By Guy Page
The American Civil Liberties Union of Vermont says panhandling is free speech protected by the First Amendment of the U.S. Constitution. The civil liberties organization has threatened to sue Brattleboro and five other municipalities if their anti-panhandling ordinances are not repealed.
A Brattleboro town ordinance states: “No person shall beg in or upon a street or other public place within the town. A person who violates this section shall be removed immediately by an officer, sheriff, deputy sheriff, or state police.”
But a 2015 U.S. Supreme Court ruling upholds free speech protections for panhandling, so the ordinance must go, the ACLU-VT told Brattleboro in an Aug. 28 letter:
“At least 31 additional cities, including Vermont’s own City of Burlington, have repealed their panhandling ordinances when informed of the likely infringement on First Amendment rights. the Town’s ordinance not only almost certainly violates the constitutional right to free speech protected by the First Amendment to the United States Constitution, it is also bad policy….We call on the Town to immediately repeal the Ordinance, end any enforcement practices related to it, and instead consider more constructive alternatives or risk potential litigation.”
Officials in the progressive-minded Windham County town are miffed.
“It is beyond disappointing that the ACLU’s news release today stated that ‘some [municipalities], like Brattleboro, have recently increased enforcement, creating additional hardship for impoverished Vermonters’ and that your letter describes [the Brattleboro Police Department’s] conduct in a manner that is not only untrue, but actually is exactly the opposite of the approach that BPD and the entire town government have taken to addressing this unfortunate situation,” Town Manager Peter Elwell wrote the ACLU-VT, the Brattleboro Reformer reported Aug. 29.
In fact, police merely encourage panhandlers to access food shelfs and other forms of public assistance, officials there say. The socially-sensitive town select board wouldn’t even support a mildly-worded flyer affirming the right to panhandle but warning that “aggressive behavior can cause these activities to become illegal.”
The ACLU-VT letter is part of a statewide and national campaign. Similar letters were sent to Bennington, Rutland Town, Winooski, Barre Town, and Montpelier. Nationwide, 240 municipalities have been approached for their anti-panhandling ordinances.
Brattleboro isn’t the only town where some people are concerned about panhandlers’ behavior. Earlier this year, H.412, the “homeless bill of rights” died in the House Housing, General and Military Affairs Committee because business and municipal interest groups worried it might provide legal cover for panhandling transients to bother shoppers and merchants.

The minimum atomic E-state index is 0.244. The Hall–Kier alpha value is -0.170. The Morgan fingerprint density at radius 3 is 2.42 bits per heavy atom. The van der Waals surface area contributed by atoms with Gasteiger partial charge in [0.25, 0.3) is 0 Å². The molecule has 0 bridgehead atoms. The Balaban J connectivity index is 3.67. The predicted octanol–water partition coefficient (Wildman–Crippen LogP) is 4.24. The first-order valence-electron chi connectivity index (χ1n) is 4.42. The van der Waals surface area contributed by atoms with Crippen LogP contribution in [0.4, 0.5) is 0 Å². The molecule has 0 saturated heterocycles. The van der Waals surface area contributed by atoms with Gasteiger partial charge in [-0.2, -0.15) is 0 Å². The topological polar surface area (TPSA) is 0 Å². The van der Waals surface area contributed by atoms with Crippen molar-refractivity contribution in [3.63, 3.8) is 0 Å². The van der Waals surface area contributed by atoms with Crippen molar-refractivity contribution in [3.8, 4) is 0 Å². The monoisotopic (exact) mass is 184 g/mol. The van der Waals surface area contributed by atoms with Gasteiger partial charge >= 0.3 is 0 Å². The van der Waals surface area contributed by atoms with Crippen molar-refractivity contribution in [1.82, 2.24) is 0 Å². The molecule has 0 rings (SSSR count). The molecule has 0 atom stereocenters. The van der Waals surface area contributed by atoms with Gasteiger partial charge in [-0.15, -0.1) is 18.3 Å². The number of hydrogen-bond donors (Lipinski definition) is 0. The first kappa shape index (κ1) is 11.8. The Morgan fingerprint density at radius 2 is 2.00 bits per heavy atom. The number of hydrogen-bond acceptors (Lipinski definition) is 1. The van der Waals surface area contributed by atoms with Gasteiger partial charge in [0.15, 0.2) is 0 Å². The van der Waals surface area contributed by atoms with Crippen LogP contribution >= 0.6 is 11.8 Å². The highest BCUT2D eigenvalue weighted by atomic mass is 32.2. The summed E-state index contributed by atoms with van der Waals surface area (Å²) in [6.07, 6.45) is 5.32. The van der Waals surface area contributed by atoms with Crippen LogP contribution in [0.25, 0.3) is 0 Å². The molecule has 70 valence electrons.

Free speech advocates counter public dislike for panhandling by saying the First Amendment exists because our Founders knew it would be necessary to protect socially unpopular speech. The same First Amendment that protects panhandlers today may protect (for example) unpopular expressions of so-called “hate speech” tomorrow. In fact, the 2015 case cited by the ACLU-VT, Reed V. Town of Gilbert, Arizona, specifically upheld the rights of a church to post signs about church meetings in the face of a hostile municipality. Since then, however, Reed has been construed as supporting the right panhandle in public.
Besides the perceived threat to free speech, the public’s interest in panhandling is interwoven with at least three other policy challenges: the addiction crisis, the affordable housing shortage, and the proposed legalization of “tax and regulate” marijuana.
Despite record-low unemployment (2.8 percent), homelessness in Vermont is on the rise. The State’s annual one-night “count” of 1,291 rose 5 percent in 2018 over 2017, which was up 11 percent over 2016. Two oft-cited causes are addiction and the high cost of housing.
Colorado has seen a large influx of “stoner” homeless people attracted there by the state’s “tax and regulate” marijuana legalization. One sheriff said that 1 in 3 incarcerated people were transients. If Vermont legalizes commercial pot, it too can expect a similar influx.
Every Freedom Friday, State House Headliners and the Vermont Daily Chronicle examine ongoing public disputes about freedoms recognized in the Vermont and U.S. Constitutions.
Statehouse Headliners is intended primarily to educate, not advocate. It is e-mailed to an ever-growing list of interested Vermonters, public officials and media. Guy Page is affiliated with the Vermont Energy Partnership; the Vermont Alliance for Ethical Healthcare; and Physicians, Families and Friends for a Better Vermont.